Sometimes people, especially those in demanding, high-stress roles, need to draw strength from other things outside their work. I wonder what that might be for you. And given the reality that confronted you a few years ago, what do you treasure outside of your mahi?
Yeah, I had to think deeply about that, Dale. I got so wound up in the mahi — it just totally consumed me, from the SAS to the police. And then I got sick. And, in just over a year, I’d gone from being promoted to area commander to sitting at home. Disabled and without a job. Which is trauma enough after so many years in a position, but on top of that, I was seriously ill, and I thought I could die.
And what it caused me to do was find out why I wanted to live. What happiness there was for me. And that was my family. For so long, I had basically neglected them. I was never there. I was on shift work. I was deployed.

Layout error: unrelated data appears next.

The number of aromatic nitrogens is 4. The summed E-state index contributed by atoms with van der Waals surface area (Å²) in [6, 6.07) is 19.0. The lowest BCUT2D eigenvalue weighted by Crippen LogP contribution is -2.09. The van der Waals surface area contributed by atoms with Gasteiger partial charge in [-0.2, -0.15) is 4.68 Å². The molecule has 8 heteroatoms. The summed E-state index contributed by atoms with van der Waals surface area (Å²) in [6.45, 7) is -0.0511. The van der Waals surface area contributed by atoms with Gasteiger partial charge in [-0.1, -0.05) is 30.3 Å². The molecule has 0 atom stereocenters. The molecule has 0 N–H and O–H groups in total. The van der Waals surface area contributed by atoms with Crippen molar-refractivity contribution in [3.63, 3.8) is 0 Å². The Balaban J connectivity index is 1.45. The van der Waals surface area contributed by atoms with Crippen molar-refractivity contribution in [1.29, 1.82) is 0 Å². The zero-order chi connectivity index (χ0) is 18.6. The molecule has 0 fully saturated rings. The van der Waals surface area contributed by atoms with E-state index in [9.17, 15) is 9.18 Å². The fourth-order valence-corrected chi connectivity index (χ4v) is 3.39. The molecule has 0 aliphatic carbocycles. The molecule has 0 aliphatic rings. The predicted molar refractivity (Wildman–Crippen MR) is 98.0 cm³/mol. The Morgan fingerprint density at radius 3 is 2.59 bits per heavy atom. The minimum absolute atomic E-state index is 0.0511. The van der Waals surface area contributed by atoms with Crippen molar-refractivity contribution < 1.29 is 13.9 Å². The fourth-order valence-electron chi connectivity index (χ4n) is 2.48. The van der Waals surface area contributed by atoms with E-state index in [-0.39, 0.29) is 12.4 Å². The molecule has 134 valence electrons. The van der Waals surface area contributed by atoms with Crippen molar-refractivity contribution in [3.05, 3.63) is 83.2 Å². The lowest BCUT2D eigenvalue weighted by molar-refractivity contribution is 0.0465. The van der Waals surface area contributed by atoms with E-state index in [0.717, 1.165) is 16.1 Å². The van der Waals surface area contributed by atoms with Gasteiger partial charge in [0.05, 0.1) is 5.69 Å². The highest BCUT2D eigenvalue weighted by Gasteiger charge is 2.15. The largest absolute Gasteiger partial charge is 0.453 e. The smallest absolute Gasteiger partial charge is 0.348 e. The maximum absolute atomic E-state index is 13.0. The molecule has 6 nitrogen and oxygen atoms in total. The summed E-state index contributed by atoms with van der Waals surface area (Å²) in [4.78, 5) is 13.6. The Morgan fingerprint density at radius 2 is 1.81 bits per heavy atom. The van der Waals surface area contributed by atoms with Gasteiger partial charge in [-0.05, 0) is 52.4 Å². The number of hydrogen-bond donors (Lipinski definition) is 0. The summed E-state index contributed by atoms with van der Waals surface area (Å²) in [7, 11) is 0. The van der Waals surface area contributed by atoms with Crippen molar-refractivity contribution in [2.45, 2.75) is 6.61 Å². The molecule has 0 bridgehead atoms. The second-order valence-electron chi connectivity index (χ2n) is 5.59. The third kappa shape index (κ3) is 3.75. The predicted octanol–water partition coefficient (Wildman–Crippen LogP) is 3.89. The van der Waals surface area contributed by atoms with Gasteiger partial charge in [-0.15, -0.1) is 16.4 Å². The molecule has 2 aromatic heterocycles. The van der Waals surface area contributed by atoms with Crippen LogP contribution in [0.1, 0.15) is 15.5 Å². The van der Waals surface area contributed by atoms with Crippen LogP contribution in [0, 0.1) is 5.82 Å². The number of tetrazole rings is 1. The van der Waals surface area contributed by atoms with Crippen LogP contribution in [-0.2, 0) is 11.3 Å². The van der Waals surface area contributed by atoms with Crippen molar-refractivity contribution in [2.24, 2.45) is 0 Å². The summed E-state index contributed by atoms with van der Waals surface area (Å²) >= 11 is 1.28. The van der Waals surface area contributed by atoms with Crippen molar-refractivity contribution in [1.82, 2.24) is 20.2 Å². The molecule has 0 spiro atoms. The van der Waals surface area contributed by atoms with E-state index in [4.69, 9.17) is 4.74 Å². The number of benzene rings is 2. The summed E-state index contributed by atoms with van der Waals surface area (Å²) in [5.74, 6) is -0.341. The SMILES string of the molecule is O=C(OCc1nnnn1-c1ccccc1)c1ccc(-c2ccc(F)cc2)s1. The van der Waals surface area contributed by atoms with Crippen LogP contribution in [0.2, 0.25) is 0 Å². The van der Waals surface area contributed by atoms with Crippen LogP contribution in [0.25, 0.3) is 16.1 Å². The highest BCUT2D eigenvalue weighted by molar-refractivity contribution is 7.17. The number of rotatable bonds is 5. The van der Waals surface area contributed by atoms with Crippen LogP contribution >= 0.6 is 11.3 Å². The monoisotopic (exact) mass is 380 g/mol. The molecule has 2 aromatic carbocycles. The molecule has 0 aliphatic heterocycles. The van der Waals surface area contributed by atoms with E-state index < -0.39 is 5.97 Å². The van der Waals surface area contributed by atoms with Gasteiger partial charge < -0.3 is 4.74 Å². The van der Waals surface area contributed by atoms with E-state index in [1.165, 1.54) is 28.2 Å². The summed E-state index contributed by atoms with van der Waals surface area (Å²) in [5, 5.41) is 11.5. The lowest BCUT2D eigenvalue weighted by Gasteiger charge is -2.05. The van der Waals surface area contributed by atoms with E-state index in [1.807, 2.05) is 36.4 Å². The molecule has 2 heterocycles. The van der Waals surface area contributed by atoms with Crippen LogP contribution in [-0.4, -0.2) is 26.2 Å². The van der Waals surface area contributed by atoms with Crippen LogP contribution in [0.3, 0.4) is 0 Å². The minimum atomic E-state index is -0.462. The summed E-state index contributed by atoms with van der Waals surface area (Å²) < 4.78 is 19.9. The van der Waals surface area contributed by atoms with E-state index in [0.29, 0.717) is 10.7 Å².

So now I can spend time with them. I only work part-time. I can treasure my two beautiful moko. And just being around and watching my children and moko succeed in their lives, that’s what brings me happiness now. And true happiness.
If I hadn’t got sick, I never would have found that happiness.
Well, all the best with life going forward, Vitale. This has been a lovely and rich kōrero. I thank you for sharing it with us. Much love to you and your whānau, brother.
And you, too. Thank you, Dale.
(This interview has been edited for length and clarity.
Thank you for reading E-Tangata. If you like our focus on Māori and Pasifika stories, interviews, and commentary, we need your help. Our content takes skill, long hours and hard work. But we're a small team and not-for-profit, so we need the support of our readers to keep going.
If you support our kaupapa and want to see us continue, please consider making a one-off donation or contributing $5 or $10 a month.